British Beat: Kid Galahad And Chris Eubank, Jr. Grab Lead Roles In 90’s Franchise Reboot

This week’s action comes not from New York City but from Rotheram. The Magna Science and Adventure Centre, a converted steelworks in the South Yorkshire ‘burbs, presents a crossroads fight in its truest sense. Blue-chip junior featherweight rookie Kid Galahad, 10-0 (4), attempts to break cover in a nationally televised showcase against recently deposed British champion and domestic stalwart Jason Booth, 36-8 (15). Chief support heralds the continuing emergence of another kid, this one already laden with expectation, as Chris Eubank, Jr. blows into town to take part in his second professional outing.

The sagacious soul who once declared it impossible to antagonize and influence simultaneously could never have imagined the forebearers to this piece. Galahad was not yet born when Eubank, Sr. unleashed a peacock-strutting act that had been derived in part from the Sheffield sweatbox instrumental to this promotion. A King Rat figure, Eubank’s incendiary public persona helped to nurture an audience that would pay and then bay to see someone (anyone) dislodge his monocle and relocate his gentleman’s cane.

It would not be long before a by-product of Eubank’s shenanigans somersaulted out from his dust cloud. Naseem Hamed, the spiteful rubber man with a flail for a right hand, absorbed Eubank’s peculiarities from the cheap seats in order to tap (or rather uppercut) into the zeitgeist. As self-aggrandizers go there have been few to compare. And as Brooklyn welterweight Paulie Malignaggi, a Hamed disciple, continues to exhibit through his mastery of social networking device Twitter — encouraging people to talk about a fighter, in whatever context, helps them to stay relevant in an ever-shifting market place.

If one were to map a line of influence from Hamed it would pass through any number of fighters before coming to rest with Galahad (real name Abdul Barry Awad). Redirected from life as a ne’er do well after applying himself to an art which promotes the self control and respect so lacking in the nation’s first sport, his is an altogether familiar tale. Not that repeat recitals should ever be discouraged. On the contrary, the straightening out of juvenile tearaways remains one of boxing’s trump cards in any argument hoping to extol its merits.

His opponent’s version is so unlikely that any scriptwriter attempting to commit it to paper would run the risk of having their artistic licence revoked. Urchin-like in appearance, Booth was once so hopelessly dependant upon alcohol he would scavenge in gutters for unfinished cans and bottles. And still he fought. Described as smooth, he would enter the ring in precisely the opposite state. Broken down and close to ruin, he recovered in spectacular fashion to challenge for an alphabet world title in the autumn of 2010.

Since falling short against Canadian Steve Molitor (an evening marred somewhat after an inebriated associate had to be restrained from abusing one of Molitor’s cornermen between rounds) Booth, a tad small for junior featherweight, has found the going heavy. After rebounding to edge Welshman Jamie Arthur he has been soundly walloped, twice, by the Spaniard Kiko Martinez and Lancastrian Scott Quigg.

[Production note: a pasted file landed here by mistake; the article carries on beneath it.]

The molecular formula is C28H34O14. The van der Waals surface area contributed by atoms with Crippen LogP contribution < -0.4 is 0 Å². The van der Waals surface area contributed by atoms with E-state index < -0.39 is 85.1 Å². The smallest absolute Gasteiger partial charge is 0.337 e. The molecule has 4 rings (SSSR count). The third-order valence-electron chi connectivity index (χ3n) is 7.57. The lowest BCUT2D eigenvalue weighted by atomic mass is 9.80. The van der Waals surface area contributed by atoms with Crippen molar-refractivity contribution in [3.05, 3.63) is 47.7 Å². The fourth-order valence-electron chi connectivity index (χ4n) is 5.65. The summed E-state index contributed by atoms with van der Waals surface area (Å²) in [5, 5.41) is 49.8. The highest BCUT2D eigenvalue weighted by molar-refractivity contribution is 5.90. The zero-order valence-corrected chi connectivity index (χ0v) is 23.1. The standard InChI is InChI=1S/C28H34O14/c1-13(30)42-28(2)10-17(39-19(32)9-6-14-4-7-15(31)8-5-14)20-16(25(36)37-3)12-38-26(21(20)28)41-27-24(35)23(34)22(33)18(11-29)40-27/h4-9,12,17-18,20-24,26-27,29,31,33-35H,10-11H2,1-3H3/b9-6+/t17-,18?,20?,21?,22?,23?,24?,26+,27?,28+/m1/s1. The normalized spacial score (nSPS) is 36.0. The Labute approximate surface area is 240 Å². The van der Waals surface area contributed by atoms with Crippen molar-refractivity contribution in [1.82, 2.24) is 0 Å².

Although influenced by Hamed, Galahad is closer in style to the mercurial Herol Graham. Moulded within the fabled St. Thomas’ gym in Wincobank, he’s a highly dextrous, switch-hitting sudoku. With only moderate pop, he concentrates instead on punch output. In 10 professional outings he has exhibited an acute mastery of space and distance along with a canny knack of ambushing opponents, who he’ll step around before attacking with flashing hooks and uppercuts.

Booth, despite his faltering steps, will look to drag his 21-year-old opponent into the marshes. Galahad has ventured past four rounds only twice, and although he’ll have banked endless rounds in the gym, competitive exchanges can very quickly wind a young fighter. Booth is a box of tricks in his own right, meaning the pair could encounter more difficulties trying to land punches than fielding them.

Quite whether Booth will have enough wind in his own sails is something else to consider. The veteran from Robin Hood territory accepted the bout on only four week’s notice and at 35 his quiver is almost empty. Galahad is younger, fresher, bigger and fiercely ambitious. The Qatar-born hotshot will swoop upon Booth like a hawk, bidding to maximise a distinctly rare opportunity to headline on free-to-air TV. The likelihood is he’ll edge more rounds than Booth, yet there remains a distinct possibility he’ll hit a wall in the latter stages of a contest, which seems impossible to predict with any degree of certainty.

Chris Eubank, Jr. brings appeal to the undercard in a middleweight match against Doncaster’s Jason Ball. The wisdom in offering a contest of this level to a national audience has been questioned, yet in promoter Mick Hennessy’s defence there is undeniable interest in accompanying Eubank’s rise from the get-go. His father and Galahad’s boyhood hero were once misguided enough to assume that it was their skill — rather than the former’s iron will and the latter’s demonic punch — that elevated them above their peers. And while the originals will undoubtedly spot something of themselves in the men they have enthused, it’s just possible that in time they’ll be confronted with something else again: the shadows of the fighters they had believed themselves to be.

About Tim Starks

Tim is the founder of The Queensberry Rules and co-founder of The Transnational Boxing Rankings Board ( He lives in Washington, D.C. He has written for the Guardian, Economist, New Republic, Chicago Tribune and more.